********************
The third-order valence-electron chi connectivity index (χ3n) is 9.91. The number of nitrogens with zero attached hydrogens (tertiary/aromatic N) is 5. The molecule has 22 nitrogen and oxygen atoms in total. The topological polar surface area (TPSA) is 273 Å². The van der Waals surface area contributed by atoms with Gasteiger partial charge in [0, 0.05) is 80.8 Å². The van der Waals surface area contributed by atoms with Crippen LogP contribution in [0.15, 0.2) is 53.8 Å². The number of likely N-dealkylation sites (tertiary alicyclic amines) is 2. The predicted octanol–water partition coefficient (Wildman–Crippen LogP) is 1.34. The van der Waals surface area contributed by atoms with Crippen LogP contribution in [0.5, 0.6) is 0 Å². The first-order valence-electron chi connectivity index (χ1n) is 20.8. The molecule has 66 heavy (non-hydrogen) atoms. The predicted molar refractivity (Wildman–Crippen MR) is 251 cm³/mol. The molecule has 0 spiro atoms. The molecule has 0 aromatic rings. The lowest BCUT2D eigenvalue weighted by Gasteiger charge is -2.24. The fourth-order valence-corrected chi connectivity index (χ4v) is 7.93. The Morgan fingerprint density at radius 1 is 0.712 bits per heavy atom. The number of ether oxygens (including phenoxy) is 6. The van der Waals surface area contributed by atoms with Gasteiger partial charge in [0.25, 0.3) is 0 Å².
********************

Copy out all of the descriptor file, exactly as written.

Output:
The third-order valence-electron chi connectivity index (χ3n) is 9.91. The number of nitrogens with zero attached hydrogens (tertiary/aromatic N) is 5. The molecule has 22 nitrogen and oxygen atoms in total. The topological polar surface area (TPSA) is 273 Å². The van der Waals surface area contributed by atoms with Gasteiger partial charge in [0, 0.05) is 80.8 Å². The van der Waals surface area contributed by atoms with Crippen LogP contribution in [0.15, 0.2) is 53.8 Å². The number of likely N-dealkylation sites (tertiary alicyclic amines) is 2. The predicted octanol–water partition coefficient (Wildman–Crippen LogP) is 1.34. The van der Waals surface area contributed by atoms with Crippen LogP contribution in [0.5, 0.6) is 0 Å². The first-order valence-electron chi connectivity index (χ1n) is 20.8. The molecule has 66 heavy (non-hydrogen) atoms. The predicted molar refractivity (Wildman–Crippen MR) is 251 cm³/mol. The molecule has 0 spiro atoms. The molecule has 0 aromatic rings. The lowest BCUT2D eigenvalue weighted by Gasteiger charge is -2.24. The fourth-order valence-corrected chi connectivity index (χ4v) is 7.93. The Morgan fingerprint density at radius 1 is 0.712 bits per heavy atom. The number of ether oxygens (including phenoxy) is 6. The van der Waals surface area contributed by atoms with Gasteiger partial charge in [0.25, 0.3) is 0 Å².